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Careers in Health Informatics
For a description of health informatics
medical knowledge continues to explode and technology advances, the healthcare
industry has struggled to successfully adopt available technology to improve
many experts believe has left the industry in terms of technology adoption
about ten years behind other industries, despite reports stating that
technology can improve patient safety and clinical workflow, and invariably cut
down medical errors.
factors have been proposed for the lag in healthcare technology adoption,
amongst which include huge investment requirements and end user resistance. End
user resistance usually stems from poor system design resulting in highly
complex or unsuitable user interfaces, lack of adequate training for the end
users and lack of involvement or poor integration of input of healthcare
professionals in all stages of the technology adoption.
has also been hampered by the fact that many healthcare IT projects, especially
government led projects, have a high failure rate, leading to those opposed to
technology adoption, pointing out that the amount of money poured into these
projects could be have been well spent on improving other aspects of patient
recently there has been an increased push from several governments around the
world to have healthcare organisations successfully adopt current technologies.
The United States government
in 2003 and 2004 has been vocal to recommending the adoption of technology to
reduce medical errors and made moves to make the healthcare technology
standard, SNOMED CT, freely available to within the United States.
the British government through its National Programme for IT (NPfIT) has set
aside $3.5 billion in the period of 2003 – 2008 to make availability of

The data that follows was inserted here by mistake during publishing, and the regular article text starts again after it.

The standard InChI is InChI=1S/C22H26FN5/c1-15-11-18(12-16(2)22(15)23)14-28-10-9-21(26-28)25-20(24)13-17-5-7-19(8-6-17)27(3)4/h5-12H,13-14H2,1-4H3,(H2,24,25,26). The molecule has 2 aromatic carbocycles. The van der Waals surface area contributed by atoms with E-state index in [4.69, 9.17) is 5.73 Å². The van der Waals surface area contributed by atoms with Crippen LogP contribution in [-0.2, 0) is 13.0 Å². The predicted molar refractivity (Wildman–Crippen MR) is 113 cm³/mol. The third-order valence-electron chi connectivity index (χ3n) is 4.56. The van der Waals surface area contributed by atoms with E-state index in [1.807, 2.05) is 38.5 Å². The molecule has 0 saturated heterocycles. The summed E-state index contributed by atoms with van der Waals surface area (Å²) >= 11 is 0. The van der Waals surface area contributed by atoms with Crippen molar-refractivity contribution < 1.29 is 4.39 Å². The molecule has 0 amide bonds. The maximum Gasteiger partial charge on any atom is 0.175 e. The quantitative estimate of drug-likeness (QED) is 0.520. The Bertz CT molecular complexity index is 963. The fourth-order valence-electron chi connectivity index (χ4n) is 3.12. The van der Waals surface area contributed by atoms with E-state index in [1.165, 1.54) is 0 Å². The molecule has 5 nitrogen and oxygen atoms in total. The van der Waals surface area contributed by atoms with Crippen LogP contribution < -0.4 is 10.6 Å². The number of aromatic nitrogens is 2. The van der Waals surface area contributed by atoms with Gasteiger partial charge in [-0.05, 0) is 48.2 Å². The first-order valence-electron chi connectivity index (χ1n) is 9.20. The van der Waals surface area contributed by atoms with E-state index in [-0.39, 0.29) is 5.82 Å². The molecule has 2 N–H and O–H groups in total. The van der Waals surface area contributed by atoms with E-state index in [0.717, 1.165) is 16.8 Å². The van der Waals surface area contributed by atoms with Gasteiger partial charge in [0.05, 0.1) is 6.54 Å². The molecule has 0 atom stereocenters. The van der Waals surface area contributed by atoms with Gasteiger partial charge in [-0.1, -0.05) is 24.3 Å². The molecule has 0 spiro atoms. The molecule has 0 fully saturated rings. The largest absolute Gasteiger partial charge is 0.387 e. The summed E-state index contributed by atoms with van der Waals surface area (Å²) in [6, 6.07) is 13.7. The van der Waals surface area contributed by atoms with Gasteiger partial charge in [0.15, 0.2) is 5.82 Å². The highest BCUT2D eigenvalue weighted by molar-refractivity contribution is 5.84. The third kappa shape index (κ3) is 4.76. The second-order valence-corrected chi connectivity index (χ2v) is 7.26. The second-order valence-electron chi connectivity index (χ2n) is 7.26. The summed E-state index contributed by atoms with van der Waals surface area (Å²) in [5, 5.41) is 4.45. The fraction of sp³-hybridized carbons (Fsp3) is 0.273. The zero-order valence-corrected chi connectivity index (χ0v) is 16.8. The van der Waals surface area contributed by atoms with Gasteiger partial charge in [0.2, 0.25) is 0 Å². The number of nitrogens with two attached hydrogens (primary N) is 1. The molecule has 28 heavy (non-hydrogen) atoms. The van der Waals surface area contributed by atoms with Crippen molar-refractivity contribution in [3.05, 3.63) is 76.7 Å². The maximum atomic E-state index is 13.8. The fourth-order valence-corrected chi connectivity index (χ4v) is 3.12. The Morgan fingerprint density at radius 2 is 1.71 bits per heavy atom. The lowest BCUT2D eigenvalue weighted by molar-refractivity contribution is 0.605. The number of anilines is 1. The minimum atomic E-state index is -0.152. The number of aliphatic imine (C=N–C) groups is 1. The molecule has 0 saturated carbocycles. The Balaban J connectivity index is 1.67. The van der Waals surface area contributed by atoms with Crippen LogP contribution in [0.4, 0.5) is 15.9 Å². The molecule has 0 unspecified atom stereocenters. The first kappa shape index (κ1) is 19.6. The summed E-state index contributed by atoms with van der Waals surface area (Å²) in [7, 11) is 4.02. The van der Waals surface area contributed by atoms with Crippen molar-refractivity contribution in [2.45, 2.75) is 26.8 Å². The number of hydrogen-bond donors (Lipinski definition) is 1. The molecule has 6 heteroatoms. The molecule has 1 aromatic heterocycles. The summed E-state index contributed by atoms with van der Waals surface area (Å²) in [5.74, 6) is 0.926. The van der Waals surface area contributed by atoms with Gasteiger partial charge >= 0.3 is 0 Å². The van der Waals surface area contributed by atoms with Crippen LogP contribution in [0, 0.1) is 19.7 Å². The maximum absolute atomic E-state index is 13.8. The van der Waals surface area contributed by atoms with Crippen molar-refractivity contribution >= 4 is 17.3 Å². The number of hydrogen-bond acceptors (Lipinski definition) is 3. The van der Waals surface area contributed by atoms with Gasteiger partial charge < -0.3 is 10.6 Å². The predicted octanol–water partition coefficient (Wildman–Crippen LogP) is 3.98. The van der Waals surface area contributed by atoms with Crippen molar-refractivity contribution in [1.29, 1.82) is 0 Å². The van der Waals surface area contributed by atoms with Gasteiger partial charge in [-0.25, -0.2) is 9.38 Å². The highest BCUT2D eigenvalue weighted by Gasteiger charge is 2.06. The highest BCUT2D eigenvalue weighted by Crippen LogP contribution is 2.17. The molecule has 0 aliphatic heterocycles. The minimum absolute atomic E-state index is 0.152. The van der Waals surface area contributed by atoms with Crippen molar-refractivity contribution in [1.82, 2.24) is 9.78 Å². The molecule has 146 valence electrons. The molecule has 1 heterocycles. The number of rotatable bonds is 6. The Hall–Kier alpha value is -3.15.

essential information easier to healthcare professions in order to improve the
delivery of health services. Similar projects are also ongoing in Canada and Australia.
these have increased the need for the skilled professionals who understand the
both the healthcare and information technology environments. This is a role
that would be well suited for the health or medical informatics professionals.
suggesting that by 2006, healthcare IT spending in the US would surpass the $15
billion and healthcare is one of the two industries to show the strongest
growth in IT spending in the years 2003 and 2004, the prospects for a career in
health informatics is very good.
organisations such as the National Health Service in the United Kingdom have
increased their drive to employ health informatics professions and have
reportedly had problems in recruiting and retaining qualified staff.
informatics is a broad field and covers areas such as electronic medical
records, access to knowledge-based information and digital libraries, digital
imaging systems, telemedicine, clinical decision support, health policy and
decision making, and much more.
provides health informatics professionals with opportunities to move between
and outside various clinical settings, work closely with a variety of health
professional teams and form the hub of information systems and networks within
healthcare organisations. All these enable the health informatics professional
to operate in a more dynamic role than those usually found with other
professions the healthcare sector.
following are some of the areas in which health informatics professionals can
Hospitals and other healthcare providers: As more healthcare organisations begin to implement information and electronic
medical records systems, they need professionals to help in its implementation